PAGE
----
The Null Device
This last microtrend -- effectively a re-revival -- highlights one of the ironies of the 80's resurgence, for the 80's were the first era in pop in which recycling and retrospection became rife. There were vogues for ska, rockabilly, psychedelia and other musical antecedents. "With 1980's retro, we have reached the point of second-order recycling," said Andrew Ross, a cultural critic who is the director of the American studies program at New York University. "It's the equivalent, God forbid, of double quotation marks."
Modern digital technology is so sophisticated that producers make electronic music that sounds almost as if it were played by a live band, full of subtle rhythmic irregularities that create a humanlike feel and jazzy swing. But just as punk rockers embraced a raw, elemental music, rejecting the overproduced sound of 70's rock, today's electro groups use old-fashioned synthesizers and drum machines. They prefer cold tones and stiff beats because they evoke a period when electronic music seemed alien and forbiddingly novel. They are making machine-music and proud of it.
For many clubgoers, the 80's were a time when rock and dance music were in lively conversation with each other. Club music then was full of punky attitude and personality, a stark contrast to the functional music and faceless D.J.'s who dominate today's post-rave dance culture.
(There we have it; New Wave's Big Comeback.) (ta, Toby!)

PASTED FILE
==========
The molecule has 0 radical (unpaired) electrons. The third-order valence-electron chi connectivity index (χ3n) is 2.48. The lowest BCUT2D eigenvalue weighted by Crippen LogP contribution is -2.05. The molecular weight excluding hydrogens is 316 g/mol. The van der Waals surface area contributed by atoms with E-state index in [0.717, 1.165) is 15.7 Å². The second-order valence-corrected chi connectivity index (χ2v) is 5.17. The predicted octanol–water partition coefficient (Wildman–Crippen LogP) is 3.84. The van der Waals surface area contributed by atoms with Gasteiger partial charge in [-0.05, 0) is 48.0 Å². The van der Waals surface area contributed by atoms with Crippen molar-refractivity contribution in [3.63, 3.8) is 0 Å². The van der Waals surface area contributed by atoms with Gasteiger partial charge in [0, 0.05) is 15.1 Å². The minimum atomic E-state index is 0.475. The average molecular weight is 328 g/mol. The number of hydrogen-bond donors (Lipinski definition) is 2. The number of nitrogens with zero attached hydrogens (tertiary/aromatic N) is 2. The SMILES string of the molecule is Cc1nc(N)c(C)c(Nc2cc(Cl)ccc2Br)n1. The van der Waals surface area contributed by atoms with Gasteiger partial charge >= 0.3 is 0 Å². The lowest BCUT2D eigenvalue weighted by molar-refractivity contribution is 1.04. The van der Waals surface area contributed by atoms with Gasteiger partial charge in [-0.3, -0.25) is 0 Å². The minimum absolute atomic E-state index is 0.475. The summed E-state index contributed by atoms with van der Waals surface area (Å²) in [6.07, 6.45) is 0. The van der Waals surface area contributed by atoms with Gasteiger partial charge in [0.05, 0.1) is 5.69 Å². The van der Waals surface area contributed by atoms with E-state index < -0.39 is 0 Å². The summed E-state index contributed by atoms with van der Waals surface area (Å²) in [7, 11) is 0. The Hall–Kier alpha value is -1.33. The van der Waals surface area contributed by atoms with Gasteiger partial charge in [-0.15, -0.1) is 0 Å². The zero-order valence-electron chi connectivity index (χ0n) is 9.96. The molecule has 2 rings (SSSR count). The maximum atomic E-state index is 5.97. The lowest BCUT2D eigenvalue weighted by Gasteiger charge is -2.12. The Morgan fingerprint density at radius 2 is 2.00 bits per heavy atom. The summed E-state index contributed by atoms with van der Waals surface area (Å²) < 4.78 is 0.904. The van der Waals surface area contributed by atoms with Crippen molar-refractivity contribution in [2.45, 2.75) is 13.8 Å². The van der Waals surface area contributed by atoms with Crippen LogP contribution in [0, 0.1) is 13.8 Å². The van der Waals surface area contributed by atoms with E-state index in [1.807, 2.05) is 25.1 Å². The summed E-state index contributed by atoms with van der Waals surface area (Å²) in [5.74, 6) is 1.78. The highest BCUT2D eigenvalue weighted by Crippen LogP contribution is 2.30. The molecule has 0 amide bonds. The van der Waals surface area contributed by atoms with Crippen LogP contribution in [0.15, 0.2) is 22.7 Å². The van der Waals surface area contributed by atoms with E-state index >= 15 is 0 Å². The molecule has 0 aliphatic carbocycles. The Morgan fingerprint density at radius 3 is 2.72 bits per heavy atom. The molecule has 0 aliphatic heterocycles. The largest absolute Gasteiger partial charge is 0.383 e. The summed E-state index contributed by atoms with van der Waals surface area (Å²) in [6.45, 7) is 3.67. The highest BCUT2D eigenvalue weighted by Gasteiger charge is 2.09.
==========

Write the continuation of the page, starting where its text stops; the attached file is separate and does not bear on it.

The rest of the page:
Crikey gives May Day protesters a bucketing.
In Sydney, protesters attacked police horses, throwing marbles and firecrackers. Funny. OK, so the horses were asking for it by working for the pigs, man - as the SMH reports, one protester shouted "Police are abusing horses!" - but these people are probably vegans, too. Don't vegans like horses? They also staged a protest against the only country in the Middle East that can be called a democracy. Stick that in your bong and smoke it.
(via The Fix)
The Bush administration vetoes a UN declaration on children's rights, refusing to sign it unless provisions for sexual health services are removed, replaced with abstinence-based programmes. The US is supported by the Vatican in this (and possibly the Australian government as well). It is predicted that if the US gets its way, it will exacerbate the AIDS crisis in the third world, not to mention the other consequences of unwanted children being born. But hey, think of all the souls that will be saved...